Borage (Borago officinalis L.)
Boraginaceae Borage family
Common Names: Bugloss Burrage Common bugloss Langue de Boeuf
Parts Usually Used: Herb, flowers, leaves
Description of Plant(s) and Culture
Borage is a self-seeding annual plant; the hollow, bristly, branched and spreading stem grows up to 2 feet tall. The leaves are bristly, oval or oblong-lanceolate, the basal ones forming a rosette and the others growing alternately on the stem and branches. The striking, blue or purplish, star-shaped flowers grow in loose racemes from June to August. Bees are very fond of borage.
Where Found: Grows in the Mediterranean countries and is cultivated elsewhere. Native to Europe, Asia Minor, and North Africa and has spread to North America.
Medicinal Properties: Aperient, diaphoretic, demulcent, febrifuge, galactagogue, pectoral, tonic
Biochemical Information: Mucilage, tannin, traces of essential oil. Seeds: Gamma Lineolinic Acid (GLA)
Legends, Myths and Stories
Borage tea has a cucumber-like flavor. Made from fresh or dried leaves; served hot or cold. At one time was used to flavor wine.
In ancient times and in the Middle Ages, borage was known for its cooling quality and refreshing flavor and was said to make men merry. Also referred to as the "herb of courage".
The lovely blue star shaped flowers are used to enhance cold drinks, gelatin, fruit salads and candied to decorate cakes and confectioneries. Only the fresh flowers are used. Borage is an easily grown annual but likes plenty of space in a sunny location.
There is some controversy over the source of the borage name. Some say the Latin Borago is a corruption of corago, from cor, the heart, and ago, I bring. Others point out that a connection is apparent between the plant's name, its hairy appearance, and the low Latin term for flock of wool, burra, and its derivatives, borra (Italian) and bourra (French), both of which mean much the same thing. Still a third opinion suggested comes from an apparent connection between the Celtic term, barrach, which means "a man of courage". Ancient Celtic warriors drank wine with borage to give them courage before going into battle. Called Langue de Boeuf and also bugloss, one signifies Ox-tongue in Greek, and the other signifies the same in French.
Borage is believed to have originated in Aleppo, a city in northwestern Syria.
In medieval times, borage tea was given to competitors in tournaments as a moral booster.
Said to reduce fever, cough, sore throat, colds, decongestant for the lungs, expel poisons of all kinds due to snake bites, insect stings, itch, ringworms, tetters, scabs, sores, ulcers, a gargle for sores in the mouth and throat, loosens phlegm, and for restoring vitality after a convalescence. It is credited with antidotal effect against poisons. Useful in nervous conditions. Recommended for pleurisy and peritonitis, heart, adrenal glands, and entire digestive system, jaundice. Leaves and seeds stimulate the flow of milk (excessive milk flow is checked by taking periwinkle); the fresh herb used as an eye wash, and as a poultice for inflammations. The juice from a crushed plant applied direct to the skin will destroy ringworm. Contact with the fresh leaves may cause dermatitis in sensitive persons. Said to have been prescribed 400 years ago for melancholy. Seeds helpful for PMS.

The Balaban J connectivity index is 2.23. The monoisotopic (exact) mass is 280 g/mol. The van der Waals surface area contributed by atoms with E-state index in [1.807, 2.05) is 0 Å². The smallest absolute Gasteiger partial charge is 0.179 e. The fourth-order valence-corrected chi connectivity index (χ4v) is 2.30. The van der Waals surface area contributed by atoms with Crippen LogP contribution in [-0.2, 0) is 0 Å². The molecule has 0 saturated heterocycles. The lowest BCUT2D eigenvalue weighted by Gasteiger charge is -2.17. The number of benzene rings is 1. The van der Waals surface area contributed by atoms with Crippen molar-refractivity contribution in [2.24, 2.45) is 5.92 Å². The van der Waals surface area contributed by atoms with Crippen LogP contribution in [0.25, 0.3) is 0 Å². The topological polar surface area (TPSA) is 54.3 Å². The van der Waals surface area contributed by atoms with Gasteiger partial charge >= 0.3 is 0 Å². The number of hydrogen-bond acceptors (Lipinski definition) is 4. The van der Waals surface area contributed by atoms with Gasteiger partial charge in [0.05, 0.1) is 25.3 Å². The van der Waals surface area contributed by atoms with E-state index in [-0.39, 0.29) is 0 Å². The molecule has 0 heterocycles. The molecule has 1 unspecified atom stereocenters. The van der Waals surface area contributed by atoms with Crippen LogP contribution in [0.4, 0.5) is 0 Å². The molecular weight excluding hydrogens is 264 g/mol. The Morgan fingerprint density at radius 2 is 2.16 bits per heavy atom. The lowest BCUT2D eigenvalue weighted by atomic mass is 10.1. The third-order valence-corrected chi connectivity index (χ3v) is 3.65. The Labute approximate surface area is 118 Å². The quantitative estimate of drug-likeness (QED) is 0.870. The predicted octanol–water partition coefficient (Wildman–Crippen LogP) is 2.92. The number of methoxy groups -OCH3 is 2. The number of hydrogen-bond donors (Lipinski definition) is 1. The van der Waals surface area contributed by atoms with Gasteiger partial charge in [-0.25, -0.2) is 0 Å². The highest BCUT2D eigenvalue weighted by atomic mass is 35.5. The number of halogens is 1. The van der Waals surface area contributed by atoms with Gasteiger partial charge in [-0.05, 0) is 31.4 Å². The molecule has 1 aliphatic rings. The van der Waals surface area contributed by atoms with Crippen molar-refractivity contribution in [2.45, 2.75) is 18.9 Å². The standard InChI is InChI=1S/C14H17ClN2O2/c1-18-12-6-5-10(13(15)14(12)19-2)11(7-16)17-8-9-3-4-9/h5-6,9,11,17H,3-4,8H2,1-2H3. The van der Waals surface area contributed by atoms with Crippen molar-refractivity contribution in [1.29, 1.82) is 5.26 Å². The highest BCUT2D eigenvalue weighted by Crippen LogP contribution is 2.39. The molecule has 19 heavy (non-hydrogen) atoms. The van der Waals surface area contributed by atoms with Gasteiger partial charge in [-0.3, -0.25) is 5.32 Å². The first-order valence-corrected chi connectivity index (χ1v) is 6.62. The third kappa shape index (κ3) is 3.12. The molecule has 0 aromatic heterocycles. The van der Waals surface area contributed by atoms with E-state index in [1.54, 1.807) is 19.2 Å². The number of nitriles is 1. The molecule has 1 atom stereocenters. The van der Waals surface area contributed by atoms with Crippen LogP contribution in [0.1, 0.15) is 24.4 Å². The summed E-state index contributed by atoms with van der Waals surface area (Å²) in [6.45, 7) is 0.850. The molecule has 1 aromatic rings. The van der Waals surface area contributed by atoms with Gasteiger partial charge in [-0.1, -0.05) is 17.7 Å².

Externally, a poultice of leaves applied to inflamed swellings has been helpful.
Formulas or Dosages: Prolonged use of borage is not advisable.
Infusion: use 1 tsp. dried flowers or 2-3 tsp. dried leaves with 1/2 cup water; steep for 5 minutes and strain. Take for 1 week at a time.
Nutrient Content: Potassium
Warning: Contact with the fresh leaves may cause dermatitis in sensitive persons.
The Herb Book, by John Lust, pgs., 132, 465,
477, 503, 510, 511, 522, 566, 574, 583.
The Herbalist Almanac, by Clarence Meyer, pgs., 32, 37, 55, 140.
Herb Gardening, compiled by The Robison York State Herb Garden, pgs., 46, 47-48, 55, 58.
The Magic of Herbs, by David Conway, pg., 89.
Planetary Herbology, by Michael Tierra, C.A., N.D., O.M.D., pgs., 124, 211.
The Complete Medicinal Herbal, by Penelope Ody, pgs., 41, 164-165, 179.
Back to Eden, by Jethro Kloss, pgs., 97-98.
Old Ways Rediscovered, by Clarence Meyer, pgs., 55, 130-131.
Complete Herbal & English Physician, by Nicholas Culpeper, pg., 28.
Earl Mindell's Herb Bible, by Earl Mindell, pg., 176.
The Yoga of Herbs, by Dr. David Frawley & Dr. Vasant Lad, pg., 195.
Webster's New World Dictionary, Third College Edition, Victoria Neufeldt, Editor in Chief, pg., 161.
The Rodale Herb Book, edited by William H. Hylton, pgs., 83, 106, 268, 279, 371-375.
Country Home Book of Herbs, executive editor Nancy N. Green, pgs., 13, 68.
*These statements have not been evaluated by the Food and Drug Administration. These products are not intended to diagnose, treat, cure or prevent any disease.
Disclaimer: These pages are presented solely as a source of INFORMATION and ENTERTAINMENT and to provide stern warnings against use where appropriate. No claims are made for the efficacy of any herb nor for any historical herbal treatment. In no way can the information provided here take the place of the standard, legal, medical practice of any country. Additionally, some of these plants are extremely toxic and should be used only by licensed professionals who have the means to process them properly into appropriate pharmaceuticals. One final note: many plants were used for a wide range of illnesses in the past, but be aware that many of the historical uses have proven to be ineffective for the problems to which they were applied.